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Illustration: Sarah Grillo/Axios

Rising house prices don't cause lenders to lose money, or economies to implode. But the bottom rung of the housing ladder has now ascended beyond the grasp of millions of Americans, regardless of whether they want to rent or buy.

Why it matters: When house prices fall too much, the rich and powerful lose money. That, in turn, means central banks around the world will swing into action to try to save the economy. When home prices rise too much, on the other hand, there's no such urgency on the part of policymakers.

The big picture: There just isn't enough housing to go around. Every year the number of U.S. households grows by more than 1 million, while simultaneously somewhere between 300,000 and 400,000 existing housing units are demolished.

  • By the numbers: Lawrence Yun, chief economist of the National Association of Realtors (NAR), tells Axios that when fewer than 1.5 million new homes are built in any given year, the national housing shortage only gets worse.
  • The number of housing starts rose above an annual rate of 1.5 million in December 2019 — it hadn’t been at that level since 2006. For the first time in over a decade, we had a single month when America’s housing shortage didn’t get worse.

House prices are rising too fast, especially at the entry level.

  • A fascinating AEI dataset shows that entry-level houses are worth on average 50% more than they were at the beginning of 2012. That's a significantly faster appreciation than the "move-up" segment of the market, which has risen by 38% over the same timeframe.
  • Denver, Seattle and San Francisco have seen entry-level homes rise in price by more than 75% since 2012, while Las Vegas prices have risen 89%.
  • A recent NAR press release quoted Yun as saying, "The hope is for price appreciation to slow." That's the kind of language that you often hear from affordable-housing advocates, but it's still startling to hear it coming from the industry.

Context: The cost of building any kind of housing has never been higher, thanks to a confluence of factors. President Trump has slapped tariffs on Canadian lumber (which remain in place even under USMCA), but the much larger cost problem is with skilled labor. Unemployment is low, the labor market is tight, and a lot of undocumented construction workers have moved back to Mexico.

  • Rising house prices also exacerbate Nimbyism. The more your house is worth, the harder you're likely to fight against upzoning initiatives that increase the supply of housing in your neighborhood. The fewer the units being built, the more that supply constraint pushes prices up in a vicious cycle (that's great for existing homeowners' wealth).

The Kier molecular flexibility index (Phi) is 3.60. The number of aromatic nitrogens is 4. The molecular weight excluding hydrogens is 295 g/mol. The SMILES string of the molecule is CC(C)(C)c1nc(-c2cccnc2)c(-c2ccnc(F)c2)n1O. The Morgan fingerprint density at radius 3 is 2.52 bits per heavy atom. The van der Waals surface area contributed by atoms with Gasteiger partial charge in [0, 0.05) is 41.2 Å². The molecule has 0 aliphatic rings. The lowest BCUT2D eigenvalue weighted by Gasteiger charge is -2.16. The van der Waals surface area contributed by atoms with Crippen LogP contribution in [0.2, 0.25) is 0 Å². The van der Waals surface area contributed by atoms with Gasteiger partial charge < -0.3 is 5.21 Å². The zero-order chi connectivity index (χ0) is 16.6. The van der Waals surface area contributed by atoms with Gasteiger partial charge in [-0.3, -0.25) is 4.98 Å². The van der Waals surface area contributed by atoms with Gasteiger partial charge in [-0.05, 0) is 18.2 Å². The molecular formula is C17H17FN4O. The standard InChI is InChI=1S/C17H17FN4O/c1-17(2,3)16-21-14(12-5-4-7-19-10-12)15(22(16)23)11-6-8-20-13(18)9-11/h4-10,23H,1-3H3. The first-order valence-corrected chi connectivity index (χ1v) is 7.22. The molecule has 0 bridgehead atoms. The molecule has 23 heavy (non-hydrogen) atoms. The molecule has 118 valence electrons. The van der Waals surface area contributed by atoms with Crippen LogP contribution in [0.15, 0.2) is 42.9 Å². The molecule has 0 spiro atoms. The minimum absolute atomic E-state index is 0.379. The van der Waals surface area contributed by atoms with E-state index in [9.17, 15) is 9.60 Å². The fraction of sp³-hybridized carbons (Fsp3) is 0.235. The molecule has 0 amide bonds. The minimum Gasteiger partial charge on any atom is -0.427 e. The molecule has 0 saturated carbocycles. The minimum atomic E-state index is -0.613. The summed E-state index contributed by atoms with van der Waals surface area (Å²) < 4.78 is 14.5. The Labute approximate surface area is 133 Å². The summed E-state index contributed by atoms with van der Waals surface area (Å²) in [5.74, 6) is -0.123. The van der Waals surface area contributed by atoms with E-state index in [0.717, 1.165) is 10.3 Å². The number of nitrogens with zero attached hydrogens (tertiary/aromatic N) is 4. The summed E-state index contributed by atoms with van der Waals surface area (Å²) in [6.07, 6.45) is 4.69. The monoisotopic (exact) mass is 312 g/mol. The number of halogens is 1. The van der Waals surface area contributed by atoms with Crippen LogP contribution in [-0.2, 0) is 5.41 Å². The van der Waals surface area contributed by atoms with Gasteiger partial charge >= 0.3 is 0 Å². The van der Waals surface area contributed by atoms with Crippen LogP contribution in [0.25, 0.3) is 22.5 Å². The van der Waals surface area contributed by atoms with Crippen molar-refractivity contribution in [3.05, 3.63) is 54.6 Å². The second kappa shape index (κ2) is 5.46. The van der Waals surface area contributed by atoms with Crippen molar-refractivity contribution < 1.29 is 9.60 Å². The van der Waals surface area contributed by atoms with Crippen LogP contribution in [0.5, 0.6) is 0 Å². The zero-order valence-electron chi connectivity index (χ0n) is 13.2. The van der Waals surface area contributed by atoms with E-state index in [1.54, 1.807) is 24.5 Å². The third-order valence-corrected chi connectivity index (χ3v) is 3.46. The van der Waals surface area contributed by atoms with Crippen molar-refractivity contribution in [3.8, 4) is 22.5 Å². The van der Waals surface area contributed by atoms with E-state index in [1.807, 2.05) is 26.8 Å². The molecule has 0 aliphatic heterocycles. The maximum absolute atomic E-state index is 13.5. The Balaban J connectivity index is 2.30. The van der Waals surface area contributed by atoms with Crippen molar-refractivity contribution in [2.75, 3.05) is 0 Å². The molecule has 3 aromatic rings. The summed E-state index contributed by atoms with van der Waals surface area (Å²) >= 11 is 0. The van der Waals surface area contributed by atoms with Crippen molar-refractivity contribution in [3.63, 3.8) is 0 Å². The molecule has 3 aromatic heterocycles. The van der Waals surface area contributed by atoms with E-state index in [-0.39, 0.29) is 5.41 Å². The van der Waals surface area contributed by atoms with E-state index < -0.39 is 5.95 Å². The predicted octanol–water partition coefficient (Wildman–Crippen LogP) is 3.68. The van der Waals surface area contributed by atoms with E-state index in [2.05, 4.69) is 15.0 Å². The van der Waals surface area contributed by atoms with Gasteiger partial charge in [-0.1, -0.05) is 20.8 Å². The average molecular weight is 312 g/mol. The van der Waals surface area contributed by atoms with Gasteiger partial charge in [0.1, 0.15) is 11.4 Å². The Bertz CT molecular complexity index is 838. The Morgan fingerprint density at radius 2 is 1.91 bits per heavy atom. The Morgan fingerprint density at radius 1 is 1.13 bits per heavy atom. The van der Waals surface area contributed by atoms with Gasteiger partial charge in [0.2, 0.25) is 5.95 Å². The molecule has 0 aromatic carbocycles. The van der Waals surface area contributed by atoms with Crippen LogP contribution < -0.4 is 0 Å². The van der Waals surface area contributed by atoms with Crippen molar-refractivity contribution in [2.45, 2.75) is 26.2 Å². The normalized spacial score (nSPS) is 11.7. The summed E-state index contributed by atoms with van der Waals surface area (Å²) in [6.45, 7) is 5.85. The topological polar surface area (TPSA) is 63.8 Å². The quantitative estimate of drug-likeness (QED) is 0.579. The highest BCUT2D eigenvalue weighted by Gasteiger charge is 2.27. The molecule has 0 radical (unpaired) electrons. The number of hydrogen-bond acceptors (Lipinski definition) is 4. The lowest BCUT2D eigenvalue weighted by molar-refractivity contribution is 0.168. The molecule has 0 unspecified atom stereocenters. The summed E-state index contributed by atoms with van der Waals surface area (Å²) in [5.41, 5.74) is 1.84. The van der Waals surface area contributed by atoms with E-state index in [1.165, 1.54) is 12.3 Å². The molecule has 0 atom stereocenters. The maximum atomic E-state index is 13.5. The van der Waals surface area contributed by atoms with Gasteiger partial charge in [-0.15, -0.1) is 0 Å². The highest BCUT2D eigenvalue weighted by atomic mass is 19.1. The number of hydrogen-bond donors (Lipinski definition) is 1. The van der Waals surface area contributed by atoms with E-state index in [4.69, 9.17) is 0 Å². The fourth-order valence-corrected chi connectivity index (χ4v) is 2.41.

• "Affordable housing isn’t affordable to build," the National Apartment Association's Greg Brown tells Axios. As America urbanizes, the apartment shortage is growing even starker than the shortage of houses.

The bottom line: Whether you rent or own ultimately matters much less than whether you have a place to live at all. Right now there's no good economic incentive for homebuilders to build new units for Americans shut out of the market.

Go deeper: The housing market faces an uncertain 2020

Go deeper

8 hours ago - World

Over 170 Palestinians injured in clashes with Israeli police in Jerusalem

An injured man is carried away as Israeli security forces clash with Palestinian protesters at the al-Aqsa mosque compound in Jerusalem. Photo: Ahmad Gharabli/AFP via Getty Images

At least 178 Palestinians have been injured in clashes with Israeli police in Jerusalem, Reuters reported late Friday.

The big picture: The clashes come amid growing anger over the threatened eviction of Palestinians from their homes on land claimed by Jewish settlers in East Jerusalem. Tensions have also escalated in the occupied West Bank in recent weeks.

Updated 10 hours ago - Politics & Policy

Coronavirus dashboard

Illustration: Annelise Capossela/Axios

  1. Health: Coronavirus cases hit a seven-month low — Majority back vaccine proof requirements for travel, schools and work — The race to avoid a possible "monster" COVID variant.
  2. Politics: Oklahoma secures $2.6 million refund for hydroxychloroquine purchase — Why Biden's latest vaccine goal is his hardest yet.
  3. Vaccines: Pfizer begins application for full FDA approval of COVID-19 vaccine — Moderna says its COVID booster shot shows promise against variants.
  4. Economy: U.S. adds just 266,000 jobs in April, far below expectations — Americans' return to the skies could benefit smaller airlines.
  5. World: WHO authorizes China's Sinopharm COVID-19 vaccine for emergency use — Mixed response in Europe to Biden's vaccine patents bombshell.
  6. Variant tracker: Where different strains are spreading.

Ohio GOP censures Rep. Anthony Gonzalez over Trump impeachment vote

Photo: Bill Clark/CQ-Roll Call, Inc via Getty Images

The Ohio Republican Party on Friday censured Rep. Anthony Gonzalez (R-Ohio) and called for him to resign for voting to impeach former President Trump in January, Reuters reports.

The big picture: Gonzalez is the latest Republican lawmaker to be punished for voting to impeach the former president on a charge of inciting the deadly Jan. 6 insurrection.